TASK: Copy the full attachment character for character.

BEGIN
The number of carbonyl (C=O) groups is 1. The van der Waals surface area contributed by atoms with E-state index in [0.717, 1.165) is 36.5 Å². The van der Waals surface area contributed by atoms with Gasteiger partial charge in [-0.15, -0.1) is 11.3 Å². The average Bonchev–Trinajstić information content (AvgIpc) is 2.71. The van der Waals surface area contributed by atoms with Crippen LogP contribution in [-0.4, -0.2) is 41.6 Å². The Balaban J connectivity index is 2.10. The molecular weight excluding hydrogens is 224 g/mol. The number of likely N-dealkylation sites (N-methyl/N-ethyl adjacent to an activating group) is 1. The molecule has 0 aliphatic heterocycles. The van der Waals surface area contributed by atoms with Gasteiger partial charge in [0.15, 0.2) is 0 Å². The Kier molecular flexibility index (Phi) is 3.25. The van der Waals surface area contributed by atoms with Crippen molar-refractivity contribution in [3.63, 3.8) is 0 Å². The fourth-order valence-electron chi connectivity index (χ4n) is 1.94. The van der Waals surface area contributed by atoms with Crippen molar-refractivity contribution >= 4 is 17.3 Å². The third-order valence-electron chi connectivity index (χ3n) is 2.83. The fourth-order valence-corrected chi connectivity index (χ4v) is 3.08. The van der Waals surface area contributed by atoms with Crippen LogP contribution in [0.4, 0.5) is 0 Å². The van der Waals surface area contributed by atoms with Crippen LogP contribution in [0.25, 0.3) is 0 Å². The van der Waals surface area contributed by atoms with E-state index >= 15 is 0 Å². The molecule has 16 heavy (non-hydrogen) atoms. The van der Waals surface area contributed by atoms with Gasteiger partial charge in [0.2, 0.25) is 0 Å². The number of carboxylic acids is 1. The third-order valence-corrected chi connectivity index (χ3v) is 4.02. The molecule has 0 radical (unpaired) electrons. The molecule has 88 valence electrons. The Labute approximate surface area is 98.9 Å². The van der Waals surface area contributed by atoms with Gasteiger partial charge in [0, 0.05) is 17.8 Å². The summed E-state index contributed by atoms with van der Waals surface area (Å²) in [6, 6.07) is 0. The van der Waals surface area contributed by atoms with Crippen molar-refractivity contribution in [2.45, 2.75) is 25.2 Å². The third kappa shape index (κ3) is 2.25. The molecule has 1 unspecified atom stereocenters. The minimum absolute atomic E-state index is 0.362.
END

The number of carbonyl (C=O) groups is 1. The van der Waals surface area contributed by atoms with E-state index in [0.717, 1.165) is 36.5 Å². The van der Waals surface area contributed by atoms with Gasteiger partial charge in [-0.15, -0.1) is 11.3 Å². The average Bonchev–Trinajstić information content (AvgIpc) is 2.71. The van der Waals surface area contributed by atoms with Crippen LogP contribution in [-0.4, -0.2) is 41.6 Å². The Balaban J connectivity index is 2.10. The molecular weight excluding hydrogens is 224 g/mol. The number of likely N-dealkylation sites (N-methyl/N-ethyl adjacent to an activating group) is 1. The molecule has 0 aliphatic heterocycles. The van der Waals surface area contributed by atoms with Gasteiger partial charge in [0.15, 0.2) is 0 Å². The Kier molecular flexibility index (Phi) is 3.25. The van der Waals surface area contributed by atoms with Crippen molar-refractivity contribution in [3.63, 3.8) is 0 Å². The fourth-order valence-electron chi connectivity index (χ4n) is 1.94. The van der Waals surface area contributed by atoms with Crippen molar-refractivity contribution >= 4 is 17.3 Å². The third-order valence-electron chi connectivity index (χ3n) is 2.83. The fourth-order valence-corrected chi connectivity index (χ4v) is 3.08. The van der Waals surface area contributed by atoms with Crippen LogP contribution in [0.4, 0.5) is 0 Å². The van der Waals surface area contributed by atoms with Crippen LogP contribution in [0.25, 0.3) is 0 Å². The van der Waals surface area contributed by atoms with E-state index >= 15 is 0 Å². The molecule has 16 heavy (non-hydrogen) atoms. The van der Waals surface area contributed by atoms with Gasteiger partial charge in [0.2, 0.25) is 0 Å². The number of carboxylic acids is 1. The third-order valence-corrected chi connectivity index (χ3v) is 4.02. The molecule has 0 radical (unpaired) electrons. The molecule has 88 valence electrons. The Labute approximate surface area is 98.9 Å². The van der Waals surface area contributed by atoms with Gasteiger partial charge in [0, 0.05) is 17.8 Å². The summed E-state index contributed by atoms with van der Waals surface area (Å²) in [6, 6.07) is 0. The van der Waals surface area contributed by atoms with Crippen molar-refractivity contribution in [2.45, 2.75) is 25.2 Å². The third kappa shape index (κ3) is 2.25. The molecule has 1 unspecified atom stereocenters. The minimum absolute atomic E-state index is 0.362.